Browns rookie running back Montario Hardesty reveals he bruised bone before training camp

Most players wouldn't mind skipping an NFL training camp with its grueling two-a-day practices under the sweltering summer sun.

Montario Hardesty hated missing his first one.

"It was real hard," he said.

Speaking for the first time since injuring his right knee on the eve of camp, Cleveland's rookie running back said Tuesday that he's nearly ready to get back on the practice field and expects to be available when the Browns open the season on Sept. 4.

Hardesty revealed he suffered a bone bruise to his surgically repaired knee during a 1-on-1 tackling drill a few days before the club's veterans reported. Hardesty said he was not injured by any contact but when he tried to cut on the grass.

At first, he was worried he had done serious damage to his knee, which was reconstructed in 2005 after he tore his anterior cruciate ligament.

"You always worry when you do something like that it's going to be something big," he said. "But once I went and got an MRI, and got everything looked at to see what it was, I just had to let the bruise heal. When it's time, I'll get back out there."

Hardesty expects to practice later this week and is targeting the Browns' final exhibition game on Sept. 2 as his pro debut.

The Browns believe Hardesty, a second-round pick, can have a large role in their offense this season. They see the former Tennessee back as a perfect compliment to Jerome Harrison.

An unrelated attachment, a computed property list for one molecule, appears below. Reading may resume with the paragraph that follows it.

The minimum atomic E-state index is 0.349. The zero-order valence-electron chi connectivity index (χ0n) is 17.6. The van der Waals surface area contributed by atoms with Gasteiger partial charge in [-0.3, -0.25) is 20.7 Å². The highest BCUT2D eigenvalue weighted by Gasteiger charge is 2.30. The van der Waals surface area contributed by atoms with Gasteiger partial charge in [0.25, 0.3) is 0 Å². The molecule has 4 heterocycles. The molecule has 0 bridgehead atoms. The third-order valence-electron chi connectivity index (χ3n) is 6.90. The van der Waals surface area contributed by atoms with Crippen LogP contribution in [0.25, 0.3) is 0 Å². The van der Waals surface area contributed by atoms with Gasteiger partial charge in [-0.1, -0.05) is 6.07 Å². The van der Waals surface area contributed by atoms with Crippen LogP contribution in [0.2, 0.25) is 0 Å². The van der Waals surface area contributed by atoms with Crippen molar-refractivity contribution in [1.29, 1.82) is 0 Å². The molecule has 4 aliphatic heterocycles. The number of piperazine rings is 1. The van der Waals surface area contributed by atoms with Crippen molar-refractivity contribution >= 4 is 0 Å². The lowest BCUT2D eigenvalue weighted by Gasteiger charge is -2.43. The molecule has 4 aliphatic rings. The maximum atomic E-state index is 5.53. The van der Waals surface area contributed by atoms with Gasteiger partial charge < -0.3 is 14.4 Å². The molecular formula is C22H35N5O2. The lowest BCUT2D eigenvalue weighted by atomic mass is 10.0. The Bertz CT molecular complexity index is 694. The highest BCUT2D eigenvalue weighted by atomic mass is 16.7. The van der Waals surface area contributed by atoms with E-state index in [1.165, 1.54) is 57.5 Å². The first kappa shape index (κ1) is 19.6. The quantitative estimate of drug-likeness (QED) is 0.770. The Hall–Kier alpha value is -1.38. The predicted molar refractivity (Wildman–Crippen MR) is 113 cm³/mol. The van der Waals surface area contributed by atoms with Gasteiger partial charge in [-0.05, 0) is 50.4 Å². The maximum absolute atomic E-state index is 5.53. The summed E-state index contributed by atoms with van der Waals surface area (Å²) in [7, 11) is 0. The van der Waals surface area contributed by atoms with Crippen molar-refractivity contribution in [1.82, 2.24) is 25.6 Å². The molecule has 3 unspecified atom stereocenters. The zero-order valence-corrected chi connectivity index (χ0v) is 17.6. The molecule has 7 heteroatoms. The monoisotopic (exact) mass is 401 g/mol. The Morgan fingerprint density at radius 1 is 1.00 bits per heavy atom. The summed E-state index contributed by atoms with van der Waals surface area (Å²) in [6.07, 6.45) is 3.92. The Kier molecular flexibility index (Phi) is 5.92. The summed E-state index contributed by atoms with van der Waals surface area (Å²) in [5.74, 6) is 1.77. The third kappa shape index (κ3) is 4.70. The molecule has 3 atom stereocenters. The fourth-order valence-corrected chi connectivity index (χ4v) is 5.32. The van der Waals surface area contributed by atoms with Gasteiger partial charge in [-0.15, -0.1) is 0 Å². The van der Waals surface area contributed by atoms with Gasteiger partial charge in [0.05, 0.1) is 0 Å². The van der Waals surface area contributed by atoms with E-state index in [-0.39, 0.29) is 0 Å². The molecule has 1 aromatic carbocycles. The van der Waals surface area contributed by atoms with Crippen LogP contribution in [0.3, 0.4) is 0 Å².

Cleveland traded a third-round pick and two fifth-round selections to Philadelphia in April to move up and select Hardesty, who rushed for 1,345 yards and 13 touchdowns last season for the Volunteers.

Although he has missed significant time, Hardesty is confident he can catch up quickly. Because he couldn't practice, Hardesty immersed himself in Cleveland's playbook to learn the offense.

"After those first couple days I knew what I had to do," he said. "I just wanted to be a student of the game and make sure I stay up on all the blocking schemes and all the assignments. It was frustrating at first, but I just focused on getting back on the field. Now I'm getting excited again."

Coach Eric Mangini said Hardesty had a good grasp of Cleveland's offense before getting hurt.

"The thing with Montario that I'm really comfortable with is he knew the system pretty well in OTAs," he said. "He's been studying it just as hard, even though he hasn't been on the field, he's been just as diligent here during training camp.

"Look, he's a rookie, but the early impression is that he is not going to need a ton of reps in order to be effective in completing his assignments just based on my exposure to him and how he's worked. I hadn't looked at the position that way where you just throw a guy in and let the instincts take over, but there's obviously a huge component to that at the running back spot."

The injury may have hurt Hardesty's knee, but not his confidence.

He almost seemed offended when asked if his goals have changed for this season.

"Not at all," he said. "I have always set high standards for myself. When I'm on the field, I'm ready to play ball so it hasn't changed things at all."